The purified primary acinar cells were maintained overnight in 100 mm culture dish at concentration of 1.6 X 106/10 ml in culture media containing Ham’s F-12 nutrient medium (F12K) with 2 mM L-glutamine, 1% antibiotic, 1.5% sodium bicarbonate, and 10% fetal bovine serum albumin (FBS) at 37°C in a 5% CO2/95% air atmosphere. On day one, the medium was changed to a serum-free nutrient medium.
Treatment of cells with nicotine
The cells were treated with 10 μM to 500 μM of nicotine (Sigma, St. Louis, MO) in 6.0 ml of serum-free medium for periods of 30 seconds to 10 minutes. Cells were pretreated with inhibitors for 30 minutes before adding nicotine.
Amylase secretion from primary cells after nicotine treatment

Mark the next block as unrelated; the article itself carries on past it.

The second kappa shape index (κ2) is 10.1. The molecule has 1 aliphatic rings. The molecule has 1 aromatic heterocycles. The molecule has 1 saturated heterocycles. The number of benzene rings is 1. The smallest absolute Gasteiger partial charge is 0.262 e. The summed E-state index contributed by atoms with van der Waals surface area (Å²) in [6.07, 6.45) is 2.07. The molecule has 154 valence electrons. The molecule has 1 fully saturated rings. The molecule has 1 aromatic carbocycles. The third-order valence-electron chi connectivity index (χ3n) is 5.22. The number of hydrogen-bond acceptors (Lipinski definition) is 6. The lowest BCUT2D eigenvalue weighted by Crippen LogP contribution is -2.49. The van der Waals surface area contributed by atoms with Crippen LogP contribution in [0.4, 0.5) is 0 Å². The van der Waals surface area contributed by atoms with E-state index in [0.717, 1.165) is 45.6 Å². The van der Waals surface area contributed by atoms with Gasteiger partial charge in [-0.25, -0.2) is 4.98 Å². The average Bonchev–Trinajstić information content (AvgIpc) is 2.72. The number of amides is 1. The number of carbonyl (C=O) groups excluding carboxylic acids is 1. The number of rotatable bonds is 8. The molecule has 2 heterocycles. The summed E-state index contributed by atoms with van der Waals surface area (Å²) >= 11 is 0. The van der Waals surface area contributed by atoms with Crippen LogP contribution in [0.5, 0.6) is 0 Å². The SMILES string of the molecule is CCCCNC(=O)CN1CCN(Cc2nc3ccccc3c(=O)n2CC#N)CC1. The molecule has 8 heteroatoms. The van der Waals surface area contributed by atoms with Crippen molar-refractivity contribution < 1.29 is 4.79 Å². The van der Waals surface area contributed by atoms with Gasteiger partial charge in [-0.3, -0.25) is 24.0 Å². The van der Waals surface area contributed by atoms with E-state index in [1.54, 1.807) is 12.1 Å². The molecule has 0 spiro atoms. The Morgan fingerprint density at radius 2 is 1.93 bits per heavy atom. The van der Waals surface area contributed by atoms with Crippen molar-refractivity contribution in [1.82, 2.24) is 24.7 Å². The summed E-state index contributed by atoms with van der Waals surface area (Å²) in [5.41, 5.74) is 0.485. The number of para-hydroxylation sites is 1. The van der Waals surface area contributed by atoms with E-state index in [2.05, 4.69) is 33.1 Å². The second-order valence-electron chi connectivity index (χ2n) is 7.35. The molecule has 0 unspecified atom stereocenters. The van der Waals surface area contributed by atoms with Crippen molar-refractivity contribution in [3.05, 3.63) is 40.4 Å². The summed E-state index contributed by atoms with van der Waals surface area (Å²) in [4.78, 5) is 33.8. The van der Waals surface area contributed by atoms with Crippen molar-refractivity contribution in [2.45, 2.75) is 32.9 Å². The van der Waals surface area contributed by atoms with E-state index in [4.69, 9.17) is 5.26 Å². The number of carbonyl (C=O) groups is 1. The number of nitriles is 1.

Cell function studies were performed with or without CCK (Bachem, Philadelphia, PA) at its maximal, previously determined stimulating dose. These studies were conducted with primary cells that were washed free of media with Hepes-Ringer (HR) buffer, pH 7.4 (2X), incubated in the same buffer with or without nicotine (50 μM to 1000 μM) for periods of 0 to 10 minutes and then washed twice with HR buffer to make the cells nicotine-free. The cells were then dispersed in fresh HR buffer, incubated with or without CCK (10-9 M) for 30 minutes at 37°C. The selection of this dose of CCK (10-9 M) for was based on our initial study, which showed a maximal stimulated response of amylase release in a CCK dose–response curve. Following the incubation period, the media was removed by centrifugation and analyzed for amylase activity by the method of with Procion yellow starch as substrate (PRO Chemical & Dye, Somerset, MA). Cell pellets were washed with ice-cold PBS, lysed with water by sonication, and centrifuged. The cell lysate was analyzed for both amylase and protein content. Protein concentration was measured by the method of. The amylase release was expressed as the fractional amount (%) released from the total.